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Diary and Correspondence Volume 1 Samuel Pepys

Diary and Correspondence Volume 1

Samuel Pepys

Published September 12th 2013
ISBN : 9781230200569
Paperback
168 pages
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 About the Book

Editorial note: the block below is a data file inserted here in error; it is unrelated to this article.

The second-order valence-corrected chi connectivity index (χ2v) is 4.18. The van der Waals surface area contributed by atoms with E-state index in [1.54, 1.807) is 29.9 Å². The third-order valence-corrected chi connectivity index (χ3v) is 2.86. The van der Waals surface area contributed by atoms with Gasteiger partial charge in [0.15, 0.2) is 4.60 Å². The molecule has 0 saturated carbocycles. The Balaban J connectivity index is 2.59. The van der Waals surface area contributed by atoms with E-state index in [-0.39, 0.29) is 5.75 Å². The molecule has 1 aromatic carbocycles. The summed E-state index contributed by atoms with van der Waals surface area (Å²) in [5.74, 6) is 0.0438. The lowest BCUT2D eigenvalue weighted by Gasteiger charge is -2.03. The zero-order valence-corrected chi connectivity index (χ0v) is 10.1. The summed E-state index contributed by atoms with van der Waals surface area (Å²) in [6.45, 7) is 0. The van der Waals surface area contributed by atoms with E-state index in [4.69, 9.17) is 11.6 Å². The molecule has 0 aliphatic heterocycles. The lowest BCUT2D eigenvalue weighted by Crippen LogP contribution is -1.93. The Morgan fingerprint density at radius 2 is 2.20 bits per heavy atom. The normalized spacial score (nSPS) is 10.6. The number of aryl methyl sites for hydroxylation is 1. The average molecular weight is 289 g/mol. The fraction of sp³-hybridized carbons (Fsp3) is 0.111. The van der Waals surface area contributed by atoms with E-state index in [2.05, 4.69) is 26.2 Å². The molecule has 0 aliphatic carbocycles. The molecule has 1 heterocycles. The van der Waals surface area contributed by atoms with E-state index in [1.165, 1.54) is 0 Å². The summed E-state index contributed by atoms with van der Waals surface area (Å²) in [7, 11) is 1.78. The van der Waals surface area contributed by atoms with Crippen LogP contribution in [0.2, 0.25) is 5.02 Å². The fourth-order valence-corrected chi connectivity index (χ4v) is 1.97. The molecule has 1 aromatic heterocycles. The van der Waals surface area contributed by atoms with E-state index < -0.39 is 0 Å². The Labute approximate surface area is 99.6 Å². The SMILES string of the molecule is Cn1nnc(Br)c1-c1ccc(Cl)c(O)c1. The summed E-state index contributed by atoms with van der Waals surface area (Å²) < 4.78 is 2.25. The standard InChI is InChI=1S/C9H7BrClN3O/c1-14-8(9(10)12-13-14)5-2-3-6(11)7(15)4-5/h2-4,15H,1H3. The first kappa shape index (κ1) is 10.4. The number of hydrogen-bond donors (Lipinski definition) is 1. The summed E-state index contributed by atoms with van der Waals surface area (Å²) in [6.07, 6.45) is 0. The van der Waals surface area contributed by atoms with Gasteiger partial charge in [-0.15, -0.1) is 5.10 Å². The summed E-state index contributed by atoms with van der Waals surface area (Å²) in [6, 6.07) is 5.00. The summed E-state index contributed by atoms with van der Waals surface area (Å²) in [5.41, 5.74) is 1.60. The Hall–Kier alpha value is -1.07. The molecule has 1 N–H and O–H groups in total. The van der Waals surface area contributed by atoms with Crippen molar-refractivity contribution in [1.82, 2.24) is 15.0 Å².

This historic book may have numerous typos and missing text. Purchasers can usually download a free scanned copy of the original book (without typos) from the publisher. Not indexed. Not illustrated. 1867 edition. Excerpt: ... company, very wellMoreThis historic book may have numerous typos and missing text. Purchasers can usually download a free scanned copy of the original book (without typos) from the publisher. Not indexed. Not illustrated. 1867 edition. Excerpt: ... company, very well pleased, and I too- it being the last dinner I intend to make a great while. Three dinners within a fortnight. 3d. (Lords day.) This day I first begun to go forth in my coate and sword, as the manner now among gentlemen is. In my way heard Mr. Thomas Fuller preach at the Savoy upon our forgiving of other mens trespasses, shewing among other things that we are to go to law never to revenge, but only to repayre, which I think a good distinction. To White Hall- where I staid to hear the trumpets and kettle-drums, and then the other drums, which are much cried up, though I think it dull, vulgar musick. So to Mr. Foxs unbidd-. where I had a good dinner and special company. Among other discourse, I observed one story, how my Lord of Northwich,1 at a public audience before the King of France, made the Duke of Anjou cry, by making ugly faces as he was stepping to the King, but undiscovered. And how Sir Phillip Warwicks2 lady did wonder to have Mr. Darcy send for several dozen bottles of Rhenish wine to her house, not knowing that the wine was his. Thence to my Lords- where I am told how Sir Tho 1 This story relates to circumstances which had occurred many years previously. George, Lord Goring, was sent by Charles I. as Ambassador Extraord1nary to France in 1644, to witness the oath of Louis xiv. to the observance of the treaties concluded with England by his father, Louis xiii., and his grandfather, Henry iv. Louis xiv. took this oath I at Ruel, on the 3d July, 1644, when he was not yet six years of age, and when his brother Philippe, then called Duke of Anjou, was not four years old. Shortly after his return home, Lord Goring was created, in September, 1644, Earl of Norwich, the title by which he is here mentioned....